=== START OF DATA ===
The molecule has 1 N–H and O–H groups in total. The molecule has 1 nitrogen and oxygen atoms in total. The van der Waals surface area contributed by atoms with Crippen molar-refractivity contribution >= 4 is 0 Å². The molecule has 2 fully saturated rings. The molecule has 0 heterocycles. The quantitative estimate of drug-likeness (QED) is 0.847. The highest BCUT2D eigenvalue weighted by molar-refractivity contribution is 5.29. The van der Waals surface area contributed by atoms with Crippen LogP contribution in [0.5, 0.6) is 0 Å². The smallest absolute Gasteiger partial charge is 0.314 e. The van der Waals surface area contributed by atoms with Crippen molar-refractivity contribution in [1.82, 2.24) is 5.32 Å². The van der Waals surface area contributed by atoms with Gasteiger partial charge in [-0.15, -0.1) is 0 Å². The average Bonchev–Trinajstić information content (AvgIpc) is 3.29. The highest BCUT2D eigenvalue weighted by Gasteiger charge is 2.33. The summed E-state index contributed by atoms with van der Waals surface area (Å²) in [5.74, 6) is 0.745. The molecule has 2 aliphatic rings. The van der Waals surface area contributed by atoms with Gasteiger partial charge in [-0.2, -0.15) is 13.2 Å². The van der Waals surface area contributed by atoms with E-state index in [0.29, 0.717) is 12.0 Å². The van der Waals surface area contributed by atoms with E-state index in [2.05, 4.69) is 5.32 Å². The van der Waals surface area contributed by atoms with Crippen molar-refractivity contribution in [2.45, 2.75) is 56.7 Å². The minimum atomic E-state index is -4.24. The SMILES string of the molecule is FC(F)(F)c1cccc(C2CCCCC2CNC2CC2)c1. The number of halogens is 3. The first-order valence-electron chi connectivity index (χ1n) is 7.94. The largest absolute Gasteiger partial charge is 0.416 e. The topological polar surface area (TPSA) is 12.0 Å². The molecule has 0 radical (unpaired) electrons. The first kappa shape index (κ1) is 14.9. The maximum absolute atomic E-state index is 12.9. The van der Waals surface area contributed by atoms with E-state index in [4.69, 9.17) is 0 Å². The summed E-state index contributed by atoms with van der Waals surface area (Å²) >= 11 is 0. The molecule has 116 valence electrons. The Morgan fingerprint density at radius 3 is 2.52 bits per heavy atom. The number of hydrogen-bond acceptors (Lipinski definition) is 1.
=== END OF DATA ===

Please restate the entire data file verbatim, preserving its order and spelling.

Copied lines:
The molecule has 1 N–H and O–H groups in total. The molecule has 1 nitrogen and oxygen atoms in total. The van der Waals surface area contributed by atoms with Crippen molar-refractivity contribution >= 4 is 0 Å². The molecule has 2 fully saturated rings. The molecule has 0 heterocycles. The quantitative estimate of drug-likeness (QED) is 0.847. The highest BCUT2D eigenvalue weighted by molar-refractivity contribution is 5.29. The van der Waals surface area contributed by atoms with Crippen LogP contribution in [0.5, 0.6) is 0 Å². The smallest absolute Gasteiger partial charge is 0.314 e. The van der Waals surface area contributed by atoms with Crippen molar-refractivity contribution in [1.82, 2.24) is 5.32 Å². The van der Waals surface area contributed by atoms with Gasteiger partial charge in [-0.15, -0.1) is 0 Å². The average Bonchev–Trinajstić information content (AvgIpc) is 3.29. The highest BCUT2D eigenvalue weighted by Gasteiger charge is 2.33. The summed E-state index contributed by atoms with van der Waals surface area (Å²) in [5.74, 6) is 0.745. The molecule has 2 aliphatic rings. The van der Waals surface area contributed by atoms with Gasteiger partial charge in [-0.2, -0.15) is 13.2 Å². The van der Waals surface area contributed by atoms with E-state index in [0.29, 0.717) is 12.0 Å². The van der Waals surface area contributed by atoms with E-state index in [2.05, 4.69) is 5.32 Å². The van der Waals surface area contributed by atoms with Crippen molar-refractivity contribution in [2.45, 2.75) is 56.7 Å². The minimum atomic E-state index is -4.24. The SMILES string of the molecule is FC(F)(F)c1cccc(C2CCCCC2CNC2CC2)c1. The number of halogens is 3. The first-order valence-electron chi connectivity index (χ1n) is 7.94. The largest absolute Gasteiger partial charge is 0.416 e. The topological polar surface area (TPSA) is 12.0 Å². The molecule has 0 radical (unpaired) electrons. The first kappa shape index (κ1) is 14.9. The maximum absolute atomic E-state index is 12.9. The van der Waals surface area contributed by atoms with E-state index in [4.69, 9.17) is 0 Å². The summed E-state index contributed by atoms with van der Waals surface area (Å²) >= 11 is 0. The molecule has 116 valence electrons. The Morgan fingerprint density at radius 3 is 2.52 bits per heavy atom. The number of hydrogen-bond acceptors (Lipinski definition) is 1.